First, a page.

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Scene 1

The Courtyard of the Antonia. Evening of Wednesday.
Marcus, Longinus and Barca
Has Spurius Naso not arrived from Tyre?
His lateness will set Pilate in a rage.
Scant love is lost ‘twixt governor and tribune.
Their verbal fencing gives me choicest sport.
Such rivalries have all the bite of steel
On steel, handled by master swordsmen.
It might be counted sport at other times,
But misplaced now are rivalries so sharp
When Rome must stand united to oppose
The ferment of the Jews.
‘Tis strange, Longinus,
That more than all the nations, the Jews alone
Though few and poor, inhabiting a soil
Of little worth, provoke more anarchy
Than Egypt’s teeming millions.
It serves us right! The blame must surely fall
On Julius Caesar’s head, who ninety years ago
Lavished the Jews with more than they deserved.
Could not the man whose legions humbled Gaul
Have also smashed this pestilential mob?
Had I been Caesar --
Why, here comes Spurius Naso.

(ENTER Spurius Naso)
Hail, comrades all!
Barca, Longinus, Marcus.
I thank you for your greetings, but Barca tell,
What means this sudden summons?
That’s soon told:
The Jews are looking dangerous this Pasch.
Rebellion is it?
There’s more than that involved.
They’ve raked through all their old prophetic books,
Pretending that a Saviour has appeared
To lead their nation back to sovereignty.
Their champion is a carpenter from Galilee;
‘Tis said the man claims wondrous healing powers.
In Capharnaum, our captain Quintus Veturus,
Besought the healer’s aid for his sick slave.
Rewarded for his faith and confidence
He journeyed home. Far from the city gates
He spied the youth renewed in health and limb
Running to meet him at a lusty trot.
I’ve heard such fictions up and down the coast.
But he’s a mountebank, a fraud in saintly robes,
A rustic trading on a rustic faith.
He’s cleansed the lepers, healed the lame,
Unloosed the tongues that nature had left mute,
And opened deafness to sound of voice and song.
Light at his touch has flashed on blinded eyes,
And life, some say, obedient to his will,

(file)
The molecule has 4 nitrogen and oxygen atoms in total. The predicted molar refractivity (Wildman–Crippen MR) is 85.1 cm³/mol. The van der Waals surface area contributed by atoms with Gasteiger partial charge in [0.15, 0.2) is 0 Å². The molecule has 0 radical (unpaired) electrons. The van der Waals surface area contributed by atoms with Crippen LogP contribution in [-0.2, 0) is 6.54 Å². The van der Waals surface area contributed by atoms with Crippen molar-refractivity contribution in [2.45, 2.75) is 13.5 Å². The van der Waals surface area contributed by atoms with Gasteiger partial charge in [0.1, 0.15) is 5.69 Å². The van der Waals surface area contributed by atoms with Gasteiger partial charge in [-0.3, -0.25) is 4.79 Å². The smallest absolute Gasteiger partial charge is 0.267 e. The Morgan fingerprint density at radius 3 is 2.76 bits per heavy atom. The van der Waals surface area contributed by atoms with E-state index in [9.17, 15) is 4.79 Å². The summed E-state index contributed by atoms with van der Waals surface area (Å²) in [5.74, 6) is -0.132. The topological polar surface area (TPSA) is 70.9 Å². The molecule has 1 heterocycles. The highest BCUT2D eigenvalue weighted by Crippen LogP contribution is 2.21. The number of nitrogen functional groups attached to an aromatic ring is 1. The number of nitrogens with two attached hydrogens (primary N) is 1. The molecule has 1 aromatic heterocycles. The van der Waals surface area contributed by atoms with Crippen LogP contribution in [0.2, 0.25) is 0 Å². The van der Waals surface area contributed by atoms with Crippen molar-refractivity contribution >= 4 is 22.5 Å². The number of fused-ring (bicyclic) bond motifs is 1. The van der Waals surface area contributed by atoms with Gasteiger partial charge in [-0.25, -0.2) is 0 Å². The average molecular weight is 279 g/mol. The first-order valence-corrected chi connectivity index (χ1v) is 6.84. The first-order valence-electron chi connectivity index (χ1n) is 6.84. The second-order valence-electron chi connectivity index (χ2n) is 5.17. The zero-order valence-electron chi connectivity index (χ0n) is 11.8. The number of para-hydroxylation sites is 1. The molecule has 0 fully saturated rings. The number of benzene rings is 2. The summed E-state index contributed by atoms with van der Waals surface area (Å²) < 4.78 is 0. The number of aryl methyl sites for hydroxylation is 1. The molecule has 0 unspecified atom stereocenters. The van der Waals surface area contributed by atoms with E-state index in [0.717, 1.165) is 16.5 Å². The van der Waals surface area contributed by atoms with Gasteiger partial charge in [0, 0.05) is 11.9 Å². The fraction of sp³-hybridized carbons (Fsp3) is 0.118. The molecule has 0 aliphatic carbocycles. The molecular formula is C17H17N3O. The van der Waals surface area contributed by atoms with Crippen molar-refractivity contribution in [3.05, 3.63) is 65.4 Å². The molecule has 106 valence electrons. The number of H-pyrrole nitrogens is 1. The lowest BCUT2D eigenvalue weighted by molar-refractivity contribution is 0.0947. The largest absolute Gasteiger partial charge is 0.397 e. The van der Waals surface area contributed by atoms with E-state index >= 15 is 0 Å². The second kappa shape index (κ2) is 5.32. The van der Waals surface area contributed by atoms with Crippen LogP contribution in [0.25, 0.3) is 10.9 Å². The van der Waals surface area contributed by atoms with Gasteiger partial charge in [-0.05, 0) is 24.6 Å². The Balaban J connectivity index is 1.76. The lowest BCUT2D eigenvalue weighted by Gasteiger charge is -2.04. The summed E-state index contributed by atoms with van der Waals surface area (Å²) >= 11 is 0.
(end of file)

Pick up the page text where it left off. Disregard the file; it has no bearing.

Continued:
Has streamed back into corpses in their graves.
Whatever of these tales, if he expects
To play the king and challenge Roman power
Then Rome through us must cure his blindness.

His public exhortations, I have heard,
Are simple proverbs, couched in a peasant wit,
Which lack all hint of anything seditious.
What think you,Marcus?

‘Tis more than like
He’s but a puppet in a national intrigue,
A figurehead the priests intend to use
Against our occupation of this land.
And all the while
Pilate dreams of far-off future glory
But fails to see the mischief at his feet.
A would-be Cicero, he gives us words,
Speeches, reports and detailed regulations,
Never the rod of strong administration.
Soft vacillating functionary, what blind fate
Bestowed the reins of government on him?
Your censure, now at least, appears misaimed,
For never has he shown such vigilance,
Such dauntless zeal and iron hardihood
Than in the present turbulence. He means
To break this rabble with a curb of steel.
Impatient of Judea’s local feuds
He hopes by showing strength to win preferment
To Greece or Asia and its luxuries.
But still I fear. I knew him as a boy.
At rhetoric we studied side-by-side,
And even then I doubted of his powers.
His presence bred distrust, as if
He was predestined to some high estate
While others grovelled in their humble depths.
Have not events borne out those youthful hopes?
His present state is not the prize of worth,
But fortune’s gift. His father well deserved
Augustus’ commendation, who dying
Enjoined upon Tiberius to repay
The father’s merits to the son.
I care not how he came to power. I wish him luck.
Let him perpetuate his father’s energy
And crush these cursed Jews.

The courtyard has been gradually filling; straggling groups
form into ordered lines; there is mounting activity.
Enough of words!
Lest we usurp the procurator’s role.
Who presently approaches.

They break up to walk among their men who now get into formation; the tribune and centurions then return to stand at the end of the lines nearest to the throne.

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